The wrath of God will come down up the juror.

Actually, no.

The Judge's wrath will come down upon the juror and it won't be pretty.

In a civil lawsuit we ask members of our community to sit in judgment on cases involving disputes.

Every case that goes to trial involves a dispute.

Since I have experience with medical malpractice cases here in New York, I'll talk about these types of cases.

However, you should know that this is applicable to EVERY civil jury trial anywhere in the United States.

In a medical malpractice case, the injured patient says "My doctor was careless."

She then says that "His carelessness was a cause of my injuries."

She next argues that "My injuries are permanent."

Her doctor, the one whom she trusted, says just the opposite.

He says "Why are you suing me? I did nothing wrong!"

Then he argues "Even if I did something wrong, so did you!"

Then he argues "If I did something wrong, it didn't cause your injuries."

Then to twist the knife even further he claims "Your injuries are not as bad as you claim."

See the dispute?

He disputes EVERYTHING you are claiming.

He refuses to negotiate.

He refuses to engage in settlement discussions because he feels he did nothing wrong.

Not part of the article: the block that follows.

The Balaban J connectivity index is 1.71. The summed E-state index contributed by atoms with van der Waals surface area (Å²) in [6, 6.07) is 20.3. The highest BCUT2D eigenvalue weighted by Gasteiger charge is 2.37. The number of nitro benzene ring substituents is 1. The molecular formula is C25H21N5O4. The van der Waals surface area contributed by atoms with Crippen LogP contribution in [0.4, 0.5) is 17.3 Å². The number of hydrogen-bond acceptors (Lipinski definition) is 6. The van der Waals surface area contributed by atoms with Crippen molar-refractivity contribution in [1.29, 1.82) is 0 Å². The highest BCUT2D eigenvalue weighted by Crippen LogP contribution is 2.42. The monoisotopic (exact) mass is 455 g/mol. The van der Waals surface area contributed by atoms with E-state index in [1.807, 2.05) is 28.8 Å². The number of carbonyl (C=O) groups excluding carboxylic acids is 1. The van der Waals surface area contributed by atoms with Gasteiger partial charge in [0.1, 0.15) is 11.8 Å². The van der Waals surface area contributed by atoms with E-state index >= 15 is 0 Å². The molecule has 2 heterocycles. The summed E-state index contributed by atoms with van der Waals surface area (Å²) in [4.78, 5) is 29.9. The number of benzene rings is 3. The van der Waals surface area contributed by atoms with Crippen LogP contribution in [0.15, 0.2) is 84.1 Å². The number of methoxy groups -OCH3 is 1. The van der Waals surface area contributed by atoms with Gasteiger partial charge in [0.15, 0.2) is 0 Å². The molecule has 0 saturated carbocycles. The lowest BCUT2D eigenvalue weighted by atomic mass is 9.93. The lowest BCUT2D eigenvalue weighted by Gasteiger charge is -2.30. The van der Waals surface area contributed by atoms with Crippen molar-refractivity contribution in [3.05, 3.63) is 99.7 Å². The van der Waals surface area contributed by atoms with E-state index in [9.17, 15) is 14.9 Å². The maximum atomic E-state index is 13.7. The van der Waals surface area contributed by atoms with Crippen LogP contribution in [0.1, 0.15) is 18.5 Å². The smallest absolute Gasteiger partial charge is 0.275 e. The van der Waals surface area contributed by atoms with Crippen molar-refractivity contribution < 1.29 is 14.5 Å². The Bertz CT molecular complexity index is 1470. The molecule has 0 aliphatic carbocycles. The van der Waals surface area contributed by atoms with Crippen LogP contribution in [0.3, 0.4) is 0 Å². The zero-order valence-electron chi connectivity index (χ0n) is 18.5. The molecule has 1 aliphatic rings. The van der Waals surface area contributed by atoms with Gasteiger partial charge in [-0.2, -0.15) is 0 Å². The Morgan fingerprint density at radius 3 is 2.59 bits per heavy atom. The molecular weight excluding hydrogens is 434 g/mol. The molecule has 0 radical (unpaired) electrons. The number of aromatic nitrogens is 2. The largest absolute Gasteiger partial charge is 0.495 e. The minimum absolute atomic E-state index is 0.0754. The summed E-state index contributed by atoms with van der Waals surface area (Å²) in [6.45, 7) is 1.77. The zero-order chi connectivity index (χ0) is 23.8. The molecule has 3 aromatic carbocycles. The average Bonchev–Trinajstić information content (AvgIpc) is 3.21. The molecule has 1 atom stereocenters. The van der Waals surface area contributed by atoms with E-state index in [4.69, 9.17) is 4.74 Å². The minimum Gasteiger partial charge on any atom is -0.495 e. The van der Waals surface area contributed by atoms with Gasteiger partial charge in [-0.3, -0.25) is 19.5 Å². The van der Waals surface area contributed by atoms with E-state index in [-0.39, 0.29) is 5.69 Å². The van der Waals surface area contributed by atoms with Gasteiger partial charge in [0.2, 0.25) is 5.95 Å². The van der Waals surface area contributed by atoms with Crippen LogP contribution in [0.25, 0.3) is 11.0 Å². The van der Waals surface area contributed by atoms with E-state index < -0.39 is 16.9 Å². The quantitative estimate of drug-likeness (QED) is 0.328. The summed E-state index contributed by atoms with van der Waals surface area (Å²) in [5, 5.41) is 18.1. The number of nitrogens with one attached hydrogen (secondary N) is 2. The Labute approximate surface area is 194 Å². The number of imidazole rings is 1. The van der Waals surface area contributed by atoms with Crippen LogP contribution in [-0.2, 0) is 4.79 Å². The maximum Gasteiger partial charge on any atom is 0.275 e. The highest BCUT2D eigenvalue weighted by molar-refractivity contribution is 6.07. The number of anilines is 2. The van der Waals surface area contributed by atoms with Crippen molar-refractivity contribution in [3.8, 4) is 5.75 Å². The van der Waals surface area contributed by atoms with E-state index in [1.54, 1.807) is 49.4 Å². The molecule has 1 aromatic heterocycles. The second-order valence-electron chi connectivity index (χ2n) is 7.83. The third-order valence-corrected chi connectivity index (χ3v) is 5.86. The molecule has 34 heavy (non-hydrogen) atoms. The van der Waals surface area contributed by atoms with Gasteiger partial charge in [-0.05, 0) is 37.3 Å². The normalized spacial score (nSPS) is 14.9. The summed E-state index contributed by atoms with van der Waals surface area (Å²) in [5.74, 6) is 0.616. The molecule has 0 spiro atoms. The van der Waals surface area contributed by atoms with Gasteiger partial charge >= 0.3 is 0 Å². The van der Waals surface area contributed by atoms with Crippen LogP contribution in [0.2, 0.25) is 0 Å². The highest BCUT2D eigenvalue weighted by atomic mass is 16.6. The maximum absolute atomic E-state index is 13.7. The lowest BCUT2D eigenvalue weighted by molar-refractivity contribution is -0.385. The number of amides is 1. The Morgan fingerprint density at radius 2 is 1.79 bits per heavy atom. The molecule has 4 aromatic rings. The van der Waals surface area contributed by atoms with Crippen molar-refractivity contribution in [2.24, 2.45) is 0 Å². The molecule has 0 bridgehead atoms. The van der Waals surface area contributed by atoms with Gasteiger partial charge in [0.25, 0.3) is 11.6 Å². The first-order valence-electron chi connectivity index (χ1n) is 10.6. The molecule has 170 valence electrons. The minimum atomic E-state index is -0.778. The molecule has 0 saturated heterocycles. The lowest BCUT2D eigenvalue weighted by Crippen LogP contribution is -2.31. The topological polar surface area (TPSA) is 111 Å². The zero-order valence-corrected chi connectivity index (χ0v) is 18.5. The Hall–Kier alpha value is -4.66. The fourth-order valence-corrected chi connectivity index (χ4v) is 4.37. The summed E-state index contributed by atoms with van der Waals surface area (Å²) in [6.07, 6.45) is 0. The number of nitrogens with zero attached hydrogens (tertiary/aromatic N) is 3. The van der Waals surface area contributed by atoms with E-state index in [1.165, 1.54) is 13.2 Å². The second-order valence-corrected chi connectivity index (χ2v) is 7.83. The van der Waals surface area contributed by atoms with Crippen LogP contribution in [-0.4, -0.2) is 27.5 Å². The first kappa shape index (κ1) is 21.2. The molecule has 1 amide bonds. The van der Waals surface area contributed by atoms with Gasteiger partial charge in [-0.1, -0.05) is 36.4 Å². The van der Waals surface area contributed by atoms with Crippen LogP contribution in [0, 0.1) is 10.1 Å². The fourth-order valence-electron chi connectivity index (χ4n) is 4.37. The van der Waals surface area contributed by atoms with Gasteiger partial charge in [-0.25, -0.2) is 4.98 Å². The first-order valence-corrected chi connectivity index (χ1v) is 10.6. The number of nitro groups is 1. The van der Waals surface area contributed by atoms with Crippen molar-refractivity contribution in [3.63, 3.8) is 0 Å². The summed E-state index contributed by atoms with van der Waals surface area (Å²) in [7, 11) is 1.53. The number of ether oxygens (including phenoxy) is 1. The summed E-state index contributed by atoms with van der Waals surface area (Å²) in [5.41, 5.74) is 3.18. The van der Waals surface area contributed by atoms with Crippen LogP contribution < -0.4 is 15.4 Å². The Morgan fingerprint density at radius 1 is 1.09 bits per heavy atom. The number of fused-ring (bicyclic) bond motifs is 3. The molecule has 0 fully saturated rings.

So now you have a significant dispute on your hands.

Since your doctor is refusing to voluntarily try and work things out, your lawsuit will proceed forward.

Through the discovery process.

All the way to trial.

After two or three years, your case finally reaches the point where your attorney has been told to go pick a jury.

Your lawyer has exhaustively prepared your case for trial.

You have been prepared to testify at trial as well.

On the day you are to begin your trial, the judge calls the jury into the courtroom.

You will be there.

Your lawyer will be there.

Your doctor's lawyer will be there.

The judge will be there.

The court officer will be in the courtroom.

The doctor whom you sued may also be in the courtroom.

A court stenographer will be in the courtroom to record everything that is said during your trial.

Before your trial actually begins, the judge asks the attorneys, as a formality, whether the jury is acceptable.

Both your lawyer and the defense lawyer stand up and say "Yes, your honor. The jury is acceptable."

Before a single witness is ever called to testify, the Trial Judge needs to talk to the jury.

He needs to give them initial instructions.

He tells them what to expect.

He tells them how to behave.

He tells them what they can and can't do as jurors.

"You are not to speak to the attorneys."